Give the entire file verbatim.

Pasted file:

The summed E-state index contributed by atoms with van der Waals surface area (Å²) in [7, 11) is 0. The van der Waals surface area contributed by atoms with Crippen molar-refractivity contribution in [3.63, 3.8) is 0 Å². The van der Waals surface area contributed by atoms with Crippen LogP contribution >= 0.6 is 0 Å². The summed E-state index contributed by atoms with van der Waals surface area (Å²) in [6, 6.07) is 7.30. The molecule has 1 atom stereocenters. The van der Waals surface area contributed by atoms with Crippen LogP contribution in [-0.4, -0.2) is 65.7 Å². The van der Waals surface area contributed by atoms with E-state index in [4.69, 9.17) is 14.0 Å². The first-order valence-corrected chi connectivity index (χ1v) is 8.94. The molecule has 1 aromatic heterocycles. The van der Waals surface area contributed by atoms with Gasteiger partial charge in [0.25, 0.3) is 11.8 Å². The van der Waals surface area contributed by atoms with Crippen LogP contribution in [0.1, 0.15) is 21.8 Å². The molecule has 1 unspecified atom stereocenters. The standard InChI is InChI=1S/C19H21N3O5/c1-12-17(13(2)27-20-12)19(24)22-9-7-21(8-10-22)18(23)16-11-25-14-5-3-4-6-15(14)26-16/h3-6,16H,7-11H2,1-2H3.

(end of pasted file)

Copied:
The summed E-state index contributed by atoms with van der Waals surface area (Å²) in [7, 11) is 0. The van der Waals surface area contributed by atoms with Crippen molar-refractivity contribution in [3.63, 3.8) is 0 Å². The van der Waals surface area contributed by atoms with Crippen LogP contribution >= 0.6 is 0 Å². The summed E-state index contributed by atoms with van der Waals surface area (Å²) in [6, 6.07) is 7.30. The molecule has 1 atom stereocenters. The van der Waals surface area contributed by atoms with Crippen LogP contribution in [-0.4, -0.2) is 65.7 Å². The van der Waals surface area contributed by atoms with E-state index in [4.69, 9.17) is 14.0 Å². The first-order valence-corrected chi connectivity index (χ1v) is 8.94. The molecule has 1 aromatic heterocycles. The van der Waals surface area contributed by atoms with Gasteiger partial charge in [0.25, 0.3) is 11.8 Å². The van der Waals surface area contributed by atoms with Crippen LogP contribution in [0.1, 0.15) is 21.8 Å². The molecule has 1 unspecified atom stereocenters. The standard InChI is InChI=1S/C19H21N3O5/c1-12-17(13(2)27-20-12)19(24)22-9-7-21(8-10-22)18(23)16-11-25-14-5-3-4-6-15(14)26-16/h3-6,16H,7-11H2,1-2H3.